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The bestselling memoir of a Native American woman’s struggles and the life she found in activism: “courageous, impassioned, poetic and inspirational” (Publishers Weekly). Mary Brave Bird grew up on the Rosebud Indian Reservation in South Dakota in a one-room cabin without running water or electricity. With her white father gone, she was left to endure “half-breed” status amid the violence, machismo, and aimless drinking of life on the reservation. Rebelling against all this—as well as a punishing Catholic missionary school—she became a teenage runaway. Mary was eighteen and pregnant when the rebellion at Wounded Knee happened in 1973. Inspired to take action, she joined the American Indian Movement to fight for the rights of her people. Later, she married Leonard Crow Dog, the AIM’s chief medicine man, who revived the sacred but outlawed Ghost Dance. Originally published in 1990, Lakota Woman was a national bestseller and winner of the American Book Award. It is a story of determination against all odds, of the cruelties perpetuated against American Indians, and of the Native American struggle for rights. Working with Richard Erdoes, one of the twentieth century’s leading writers on Native American affairs, Brave Bird recounts her difficult upbringing and the path of her fascinating life.
With My Own Eyes tells the history of the nineteenth-century Lakotas. Susan Bordeaux Bettelyoun (1857–1945), the daughter of a French-American fur trader and a Brulé Lakota woman, was raised near Fort Laramie and experienced firsthand the often devastating changes forced on the Lakotas. As Bettelyoun grew older, she became increasingly dissatisfied with the way her people’s history was being represented by non-Natives. With My Own Eyes represents her attempt to correct misconceptions about Lakota history. Bettelyoun’s narrative was recorded during the 1930s by another Lakota historian, Josephine Waggoner. This detailed, insightful account of Lakota history was never previously published.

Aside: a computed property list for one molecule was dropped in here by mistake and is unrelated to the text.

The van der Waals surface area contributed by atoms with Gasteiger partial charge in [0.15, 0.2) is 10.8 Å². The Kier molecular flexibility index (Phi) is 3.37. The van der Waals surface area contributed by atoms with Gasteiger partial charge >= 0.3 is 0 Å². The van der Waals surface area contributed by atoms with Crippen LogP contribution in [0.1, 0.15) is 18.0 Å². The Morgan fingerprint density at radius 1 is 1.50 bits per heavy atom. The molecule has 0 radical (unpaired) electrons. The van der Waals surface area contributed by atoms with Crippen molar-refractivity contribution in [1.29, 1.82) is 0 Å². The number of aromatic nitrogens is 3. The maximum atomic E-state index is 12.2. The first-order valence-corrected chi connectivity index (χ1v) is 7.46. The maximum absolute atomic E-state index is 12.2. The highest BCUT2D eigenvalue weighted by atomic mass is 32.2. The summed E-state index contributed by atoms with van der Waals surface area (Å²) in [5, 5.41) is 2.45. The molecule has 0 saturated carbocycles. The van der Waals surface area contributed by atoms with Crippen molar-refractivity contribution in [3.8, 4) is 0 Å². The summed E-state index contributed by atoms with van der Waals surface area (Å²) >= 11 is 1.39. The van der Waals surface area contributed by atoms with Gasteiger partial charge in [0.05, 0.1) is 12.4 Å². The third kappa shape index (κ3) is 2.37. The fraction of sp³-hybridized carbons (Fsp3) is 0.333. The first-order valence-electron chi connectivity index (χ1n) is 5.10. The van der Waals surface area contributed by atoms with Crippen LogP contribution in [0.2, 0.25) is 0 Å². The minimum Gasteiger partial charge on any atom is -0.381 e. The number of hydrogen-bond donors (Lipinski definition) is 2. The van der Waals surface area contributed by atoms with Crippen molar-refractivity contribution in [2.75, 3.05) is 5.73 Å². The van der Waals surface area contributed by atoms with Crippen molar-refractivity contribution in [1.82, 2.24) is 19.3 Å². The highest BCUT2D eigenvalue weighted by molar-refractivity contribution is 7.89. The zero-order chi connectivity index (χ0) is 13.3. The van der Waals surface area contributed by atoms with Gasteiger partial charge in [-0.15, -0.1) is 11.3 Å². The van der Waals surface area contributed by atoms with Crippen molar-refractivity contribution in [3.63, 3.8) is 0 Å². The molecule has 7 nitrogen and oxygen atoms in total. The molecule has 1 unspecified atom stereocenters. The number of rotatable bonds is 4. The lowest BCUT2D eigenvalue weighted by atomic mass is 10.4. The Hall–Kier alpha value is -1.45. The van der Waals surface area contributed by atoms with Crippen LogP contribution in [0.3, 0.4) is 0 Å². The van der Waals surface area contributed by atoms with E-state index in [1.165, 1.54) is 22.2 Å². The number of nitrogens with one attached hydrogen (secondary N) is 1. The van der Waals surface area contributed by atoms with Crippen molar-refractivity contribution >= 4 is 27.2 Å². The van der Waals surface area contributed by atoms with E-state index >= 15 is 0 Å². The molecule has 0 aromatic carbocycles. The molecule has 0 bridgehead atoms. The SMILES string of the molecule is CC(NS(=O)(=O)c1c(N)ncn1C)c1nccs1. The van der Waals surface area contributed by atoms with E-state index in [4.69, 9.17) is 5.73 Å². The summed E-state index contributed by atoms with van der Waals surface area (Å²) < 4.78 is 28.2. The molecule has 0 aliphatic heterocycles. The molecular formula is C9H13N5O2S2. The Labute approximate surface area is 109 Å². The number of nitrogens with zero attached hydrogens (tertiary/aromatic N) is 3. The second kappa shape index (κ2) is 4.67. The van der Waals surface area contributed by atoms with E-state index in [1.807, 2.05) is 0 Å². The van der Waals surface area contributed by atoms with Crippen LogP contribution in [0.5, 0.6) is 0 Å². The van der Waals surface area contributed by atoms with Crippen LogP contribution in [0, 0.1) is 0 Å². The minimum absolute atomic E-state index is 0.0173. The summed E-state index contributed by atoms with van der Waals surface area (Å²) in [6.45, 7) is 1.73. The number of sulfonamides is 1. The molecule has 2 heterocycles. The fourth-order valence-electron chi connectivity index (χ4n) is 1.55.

Includes four black and white still photographs.
This interdisciplinary collection of critical articles seeks to reassess the concept of hybridity and its relevance to post-colonial theory and literature. The challenging articles written by internationally acclaimed scholars discuss the usefulness of the term in relation to such questions as citizenship, whiteness studies and transnational identity politics. In addition to developing theories of hybridity, the articles in this volume deal with the role of hybridity in a variety of literary and cultural phenomena in geographical settings ranging from the Pacific to native North America. The collection pays particular attention to questions of hybridity, migrancy and diaspora.
Relates the experiences of a native American woman who grew up on a reservation and joined in the revolution for native American rights during the 1960s and 1970s. Reprint. 50,000 first printing. Winner of the American Book Award.
Anglican churches worldwide are sharply divided on homosexuality.The dominant stereotype is that of a “global south” vehemently opposed to a liberal and decadent “global north,” with irreconcilable differences between the two sides. Nothing is further from the truth: homosexual behavior exists across the whole Anglican Communion, whether it is openly celebrated or quietly integrated into local churches and cultures.In this extraordinary book, Christians throughout Africa, Asia, and the developing world—bishops, priests, lay people, and academics—open up dramatic new perspectives on familiar arguments and debates. Topics include biblical interpretation, sexuality and doctrine, local history, sexuality and personhood, the influence of other faiths, post-colonialism, and the place of homosexual persons in the church. Other Voices, Other Worlds reveals the rich historical and cross-cultural complexity to same-sex relationships, and throws an explosive device into a debate that has become stale and predictable.
Written from an American Indian perspective with input from religious scholars and community leaders, this pioneering reference work explores indigenous North American religions and religious practices and rituals.

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